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BA IS SOUNDING OUT SONIC SEASONING. 13-track playlist boosts brilliant flavours.

14/10/2014 by .
BA IS SOUNDING OUT SONIC SEASONING Sonic Seasoning 17 C Nick Morrish British Airways

It seems food loses up to 30% of its taste at 30,000 feet, so listening to research, which claims certain types of music can improve food taste, BA is sounding out sonic seasoning to help flavours grow. 

Known as ‘Sonic Seasoning’, the study found that specific music can make food appear up to ten per cent more sweet or salty.  Based on the findings, the airline’s 13-track playlist is available on long-haul flights from November, to complement the dining experience.

Diners start with a choice of Paolo Nutini to complement the Scottish providence of the salmon dishes, or Louis Armstrong ideally matched for savoury dishes. Lily Allen and Coldplay are among the choices for main meals, as the findings claim that ‘British food and music belong together’. For those choosing a hearty main, Debussy is available, since classical music is perfectly paired with roast style dinners. For dessert, high-pitch tones from James Blunt and Madonna bring out the sweet flavours.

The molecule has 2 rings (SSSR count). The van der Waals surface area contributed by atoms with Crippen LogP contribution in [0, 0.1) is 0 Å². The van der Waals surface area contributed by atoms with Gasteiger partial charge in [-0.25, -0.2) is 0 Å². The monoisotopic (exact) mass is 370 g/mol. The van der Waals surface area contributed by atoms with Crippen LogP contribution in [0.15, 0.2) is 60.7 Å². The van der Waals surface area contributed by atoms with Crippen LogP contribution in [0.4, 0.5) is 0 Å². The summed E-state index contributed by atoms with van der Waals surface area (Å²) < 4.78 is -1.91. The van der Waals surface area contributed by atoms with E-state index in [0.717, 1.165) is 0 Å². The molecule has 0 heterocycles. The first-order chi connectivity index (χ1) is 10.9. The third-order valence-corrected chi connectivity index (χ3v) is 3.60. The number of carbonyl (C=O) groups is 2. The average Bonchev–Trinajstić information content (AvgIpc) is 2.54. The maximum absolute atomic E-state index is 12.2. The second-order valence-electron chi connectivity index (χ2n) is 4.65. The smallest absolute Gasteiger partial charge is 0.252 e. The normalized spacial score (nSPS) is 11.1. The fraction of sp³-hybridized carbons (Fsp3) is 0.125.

BA is sounding out Sonic seasoning can also have an effect on drinking wine, with classical and rock music said to enhance perception of quality and depth of flavour. The Pretenders have been chosen to accompany red wines, as they can make it appear more ‘robust’ and ‘heavy’, while white wine is served with The BBC Symphony Orchestra, since classical music can enhance the perception of its quality. To round off the meal the low tones of Tenor Domingo are a great match for coffee.

Sonic Seasoning 3 (C) Nick Morrish, British Airways

 Mark Tazzioli, British Airways’ chef, said: “Your ability to taste is reduced by 30 per cent in the air, so we do everything we can to counteract this. As the ‘fifth taste’ we use umami rich ingredients in our meals, and choose wines that work well with these dishes. The sonic seasoning research is fascinating, and our pairings should really help bring out the flavours.”

Professor Charles Spence from Oxford University, who conducted the study, said: “In the coming months and years we are going to see far more interest in the matching of music and soundscape to what we eat and drink. I think that it is a really exciting and innovative development to see British Airways taking the first steps in this direction.”

Based on Professor Spence’s study, the playlist compiled by the airline’s in-flight specialists Spafax can be found on the airlines ‘Rock and Pop’ audio channel on long-haul flights as of November. It features the following songs to accompany dishes:



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